The Boston Globe published a groundbreaking editorial in support of Stephen Hawking’s decision to boycott the Israeli President’s Conference. I analyze its meaning and potential impact at Lobelog.
This article originally appeared at LobeLog.
The new Israeli government features a security braintrust that might be a bit more reasonable on Iran, but is likely to be even more hawkish both in the immediate region
and within the country itself. Gone are voices from the Israeli right who favored a more reasoned and diplomatic approach to their right-wing agenda. They have been replaced by figures who want more direct action and refuse even the pretense of a two-state solution.
On Iran, the retirement of Ehud Barak removes Prime Minister Benjamin Netanyahu’s leading supporter in his effort for a strike on Iran sooner rather than later, whether that be carried out by Israel or, preferably, the United States. He is replaced by Moshe “Bogey” Ya’alon. Bogey is also an Iran hawk, but is not in favor of Israel launching an attack other than as a last resort. He is far more content than Barak to allow the United States to take the lead and wants Israel to act only if it becomes apparent that the US will not. That puts him pretty well in line with the Israeli military and intelligence leadership in practice, though he sees Iran as more of a threat than they do.
In fact, no one in the current or even the outgoing inner circle came close to matching Barak’s eagerness for military action against Iran. Only Netanyahu himself could match him, and he remains daunted by the lack of support for his position in Israel. The ongoing hawkishness in the US Congress and President Barack Obama’s repeated statements holding firm to a military option and refusing a policy of containment also blunt Netanyahu’s resolve. It would seem that, at least for the time being, the calls for war on Iran will be fueled more in the United States than in Israel.
Ya’alon is a former Chief of Staff of the Israel Defense Forces, but he did not have a distinguished term of service there, was not well-liked and returns without a great deal of good will among the military and intelligence services’ leadership. In fact, colleagues in Israel tell me there is a good deal of consternation in those services regarding Bogey’s appointment. But for now, they will wait and see how he acts. For a deeper look at Ya’alon, see my recent piece on him here. Continue reading
This piece was initially published at LobeLog. Please check it out, as it’s an indispensable source for foreign policy news and analysis. You won’t regret it!
The annual Israel-Congress orgy dubbed as the AIPAC Policy Conference kicked off today. It might just as well be called the War on Iran conference — that’s sure to be the
issue that dominates the proceedings. The US-Israel relationship is taking the second spot. And the Palestinians? More than ever before, they will be invisible.
There are a few sessions at the conference that deal with Israel’s occupation of the West Bank in very general terms. But Iran will be the focus, as evidenced by related bills which AIPAC had some of its most loyal members of Congress introduce in advance of their lobbying day. Those bills work to give Israel a green light to attack Iran if it feels the need to and puts the “special relationship” between the US and Israel on paper.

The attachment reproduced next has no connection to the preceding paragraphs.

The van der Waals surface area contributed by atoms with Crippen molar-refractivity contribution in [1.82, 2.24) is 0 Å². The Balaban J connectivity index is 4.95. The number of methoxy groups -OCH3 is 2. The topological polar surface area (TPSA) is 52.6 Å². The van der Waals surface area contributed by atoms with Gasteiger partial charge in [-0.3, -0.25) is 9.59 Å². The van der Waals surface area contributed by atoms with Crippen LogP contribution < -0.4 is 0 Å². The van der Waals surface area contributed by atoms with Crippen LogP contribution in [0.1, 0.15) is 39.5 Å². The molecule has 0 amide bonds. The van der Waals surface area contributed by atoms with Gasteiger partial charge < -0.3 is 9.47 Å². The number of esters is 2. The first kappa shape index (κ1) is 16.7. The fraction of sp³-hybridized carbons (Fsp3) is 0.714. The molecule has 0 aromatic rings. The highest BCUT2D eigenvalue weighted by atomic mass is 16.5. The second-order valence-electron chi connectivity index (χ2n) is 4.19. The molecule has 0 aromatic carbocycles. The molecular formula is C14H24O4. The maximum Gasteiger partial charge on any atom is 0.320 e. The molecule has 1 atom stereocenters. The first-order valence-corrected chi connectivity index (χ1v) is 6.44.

Last week a Senate resolution was introduced by Senators Lindsey Graham (R-SC) and Robert Menendez (D-NJ). The two senators are widely known as AIPAC favorites and have led bipartisan actions like this in the past, working with AIPAC quite closely to develop legislation favorable to the lobbying organization. The resolution states that if Israel decides to launch a pre-emptive strike on Iran to prevent Iran’s acquisition of a nuclear weapon, this would be considered an act of self-defense and that “…the United States Government should stand with Israel and provide diplomatic, military, and economic support to the Government of Israel…”
The bill is a “sense of Congress” resolution, so it is not binding; hence the word “should” rather than “will” is used. Still, it is a very clear expression that the Senate expects and desires that President Obama provide a full range of support to Israel in the event of an Israeli attack on Iran. It certainly sends a signal to Prime Minister Benjamin Netanyahu that he will have Congress behind him if Obama tries to restrain Israel from taking such a step. While the bill’s wording clarifies that it should not be understood as a declaration of war in the event of an Israeli attack, a commitment to military support of Israel in the event of a purely Israeli decision to attack Iran could well amount to the same thing. Continue reading
I’m not convinced that this is the end of the story by any means, but it does seem that the tide has turned sharply against Bibi’s and Barak’s efforts to either unilaterally attack Iran or use the threat of such to blackmail the US into doing it for them. My report for Inter Press Service.